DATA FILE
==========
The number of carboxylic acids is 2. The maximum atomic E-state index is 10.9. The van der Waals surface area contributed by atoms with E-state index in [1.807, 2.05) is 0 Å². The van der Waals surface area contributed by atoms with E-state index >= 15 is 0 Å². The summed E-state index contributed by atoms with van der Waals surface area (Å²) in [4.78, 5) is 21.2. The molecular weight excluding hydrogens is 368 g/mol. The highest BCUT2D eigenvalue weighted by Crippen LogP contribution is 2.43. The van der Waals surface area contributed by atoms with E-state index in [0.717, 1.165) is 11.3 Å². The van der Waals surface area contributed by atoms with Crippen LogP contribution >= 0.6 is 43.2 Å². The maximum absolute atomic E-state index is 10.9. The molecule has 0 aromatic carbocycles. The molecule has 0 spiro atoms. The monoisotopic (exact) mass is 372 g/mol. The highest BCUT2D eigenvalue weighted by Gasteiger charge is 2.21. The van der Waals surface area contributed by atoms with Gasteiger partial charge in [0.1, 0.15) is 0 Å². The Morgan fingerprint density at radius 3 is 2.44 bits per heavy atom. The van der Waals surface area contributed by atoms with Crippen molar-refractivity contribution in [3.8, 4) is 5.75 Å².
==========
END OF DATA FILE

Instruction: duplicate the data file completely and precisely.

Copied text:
The number of carboxylic acids is 2. The maximum atomic E-state index is 10.9. The van der Waals surface area contributed by atoms with E-state index in [1.807, 2.05) is 0 Å². The van der Waals surface area contributed by atoms with E-state index >= 15 is 0 Å². The summed E-state index contributed by atoms with van der Waals surface area (Å²) in [4.78, 5) is 21.2. The molecular weight excluding hydrogens is 368 g/mol. The highest BCUT2D eigenvalue weighted by Crippen LogP contribution is 2.43. The van der Waals surface area contributed by atoms with E-state index in [0.717, 1.165) is 11.3 Å². The van der Waals surface area contributed by atoms with Crippen LogP contribution >= 0.6 is 43.2 Å². The maximum absolute atomic E-state index is 10.9. The molecule has 0 aromatic carbocycles. The molecule has 0 spiro atoms. The monoisotopic (exact) mass is 372 g/mol. The highest BCUT2D eigenvalue weighted by Gasteiger charge is 2.21. The van der Waals surface area contributed by atoms with Gasteiger partial charge in [0.1, 0.15) is 0 Å². The Morgan fingerprint density at radius 3 is 2.44 bits per heavy atom. The van der Waals surface area contributed by atoms with Crippen molar-refractivity contribution in [3.8, 4) is 5.75 Å².